When Old Nan is asked explicitly about the Others, she mentions everything she can think of, but nothing about eyes blue like stars, or skin white as the moon and cold as ice. So, we must conclude that Old Nan was unaware that she describes an Other with her details on the corpse queen. And that makes her description of the corpse queen highly reliable, even if it was a retelling of a tale thousands of years old.

And when Gilly uses the same description about the cold gods, the white shadows, to Jon, he (and we the readers) instantly regard it as confirmation that Gilly has seen and is describing Others.

The cold gods,” [Gilly] said. “The ones in the night. The white shadows.”
[…] “What color are their eyes?” he asked her.
Blue. As bright as blue stars, and as cold.”
She has seen them, he thought. Craster lied. (aCoK, Jon II)

Hence, with the Citadel pushing to make the corpse queen out to be human, dropping the description of her that makes her inhuman, and with Old Nan describing an Other unwittingly in the same manner Gilly described them to Jon, we can conclude the corpse queen was indeed an Other.

Unlike any other tale or encounter with the Others we witness, this makes her a unique Other. Any Other we have ever seen on page has a male appearance. Craster’s wives refer to them as sons or brothers, and thus male.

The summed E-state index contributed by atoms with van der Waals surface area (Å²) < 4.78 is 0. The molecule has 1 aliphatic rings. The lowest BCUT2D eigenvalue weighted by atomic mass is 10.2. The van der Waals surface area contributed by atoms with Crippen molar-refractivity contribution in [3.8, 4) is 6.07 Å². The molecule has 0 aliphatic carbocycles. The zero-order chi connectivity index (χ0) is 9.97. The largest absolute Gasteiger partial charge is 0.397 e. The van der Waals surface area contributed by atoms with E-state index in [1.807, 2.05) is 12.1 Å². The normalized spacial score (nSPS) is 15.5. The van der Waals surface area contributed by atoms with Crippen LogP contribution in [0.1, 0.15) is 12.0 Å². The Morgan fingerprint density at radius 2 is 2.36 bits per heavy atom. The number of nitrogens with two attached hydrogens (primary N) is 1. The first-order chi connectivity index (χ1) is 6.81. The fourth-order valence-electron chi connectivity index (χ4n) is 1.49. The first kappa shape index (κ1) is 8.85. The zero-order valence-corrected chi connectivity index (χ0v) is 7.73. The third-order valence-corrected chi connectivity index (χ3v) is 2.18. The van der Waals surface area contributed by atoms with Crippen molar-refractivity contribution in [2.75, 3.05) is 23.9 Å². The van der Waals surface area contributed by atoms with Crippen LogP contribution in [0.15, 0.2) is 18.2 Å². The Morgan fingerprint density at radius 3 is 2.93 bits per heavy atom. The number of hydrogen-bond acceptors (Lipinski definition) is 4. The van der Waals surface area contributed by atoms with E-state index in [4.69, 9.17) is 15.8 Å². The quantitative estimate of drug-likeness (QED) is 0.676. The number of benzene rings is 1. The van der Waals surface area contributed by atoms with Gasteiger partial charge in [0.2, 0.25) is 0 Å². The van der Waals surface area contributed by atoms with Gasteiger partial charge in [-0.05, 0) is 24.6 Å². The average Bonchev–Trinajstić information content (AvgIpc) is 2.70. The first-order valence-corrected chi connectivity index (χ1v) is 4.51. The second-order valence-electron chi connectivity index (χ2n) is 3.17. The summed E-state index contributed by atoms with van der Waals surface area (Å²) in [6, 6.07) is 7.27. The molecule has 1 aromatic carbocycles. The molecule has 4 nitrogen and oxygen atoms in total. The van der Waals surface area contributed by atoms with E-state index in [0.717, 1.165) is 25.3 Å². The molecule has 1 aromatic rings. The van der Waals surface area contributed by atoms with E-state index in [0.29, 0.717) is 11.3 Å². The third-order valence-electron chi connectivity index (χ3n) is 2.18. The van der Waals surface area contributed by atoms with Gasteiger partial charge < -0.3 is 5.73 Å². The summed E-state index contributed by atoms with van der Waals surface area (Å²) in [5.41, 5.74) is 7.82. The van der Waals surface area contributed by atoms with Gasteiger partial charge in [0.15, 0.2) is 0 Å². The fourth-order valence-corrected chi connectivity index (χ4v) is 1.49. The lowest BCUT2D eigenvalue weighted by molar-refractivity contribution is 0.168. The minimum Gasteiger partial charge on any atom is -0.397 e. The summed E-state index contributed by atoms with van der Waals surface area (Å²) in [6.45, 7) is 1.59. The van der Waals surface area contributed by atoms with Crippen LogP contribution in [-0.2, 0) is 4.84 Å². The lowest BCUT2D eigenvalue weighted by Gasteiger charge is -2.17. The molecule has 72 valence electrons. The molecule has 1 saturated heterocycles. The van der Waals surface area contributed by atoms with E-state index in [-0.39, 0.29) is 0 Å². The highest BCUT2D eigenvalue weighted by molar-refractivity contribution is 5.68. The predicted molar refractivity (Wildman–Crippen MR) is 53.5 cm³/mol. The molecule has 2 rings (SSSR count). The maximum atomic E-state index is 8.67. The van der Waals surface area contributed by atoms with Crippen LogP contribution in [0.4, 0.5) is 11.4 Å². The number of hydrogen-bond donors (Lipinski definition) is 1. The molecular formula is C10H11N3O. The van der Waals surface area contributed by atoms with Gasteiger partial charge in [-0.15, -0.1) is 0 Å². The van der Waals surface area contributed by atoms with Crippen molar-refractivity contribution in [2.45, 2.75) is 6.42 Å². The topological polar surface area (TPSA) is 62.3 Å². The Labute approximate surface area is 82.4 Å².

The boy’s brothers,” said the old woman on the left. “Craster’s sons. The white cold’s rising out there, crow. I can feel it in my bones. These poor old bones don’t lie. They’ll be here soon, the sons.” (aSoS, Samwell II)

On its own, the reason why Craster’s older wives refer to the Others as Craster’s sons, may be nothing more than these grieving mothers expressing a hope or belief that their babies survived and were transformed into Others. However, we do have Will’s eyewitness account of the aGoT Prologue where he describes the Others as appearing each other’s twins.

They emerged silently from the shadows, twins to the first. Three of them … four … five … (aGoT, Prologue)

And Jon concludes that Gilly saw the Others after her description of them, despite the fact that Jon himself has never laid eyes on one himself.

She has seen them, [Jon] thought. Craster lied. (aCoK, Jon II)

If Gilly saw them, then certainly the much older wives have seen them numerous times throughout the years. As older wives, they would know young Craster’s features. For them to refer to these twin-appearing Others as Craster’s sons, there is reason to believe they observed a likeness between the Others coming to pick up the sacrifices and (the younger) Craster. Combined with the hope their sons somehow survived, Craster’s wives jumped to the conclusion they are Craster’s sons.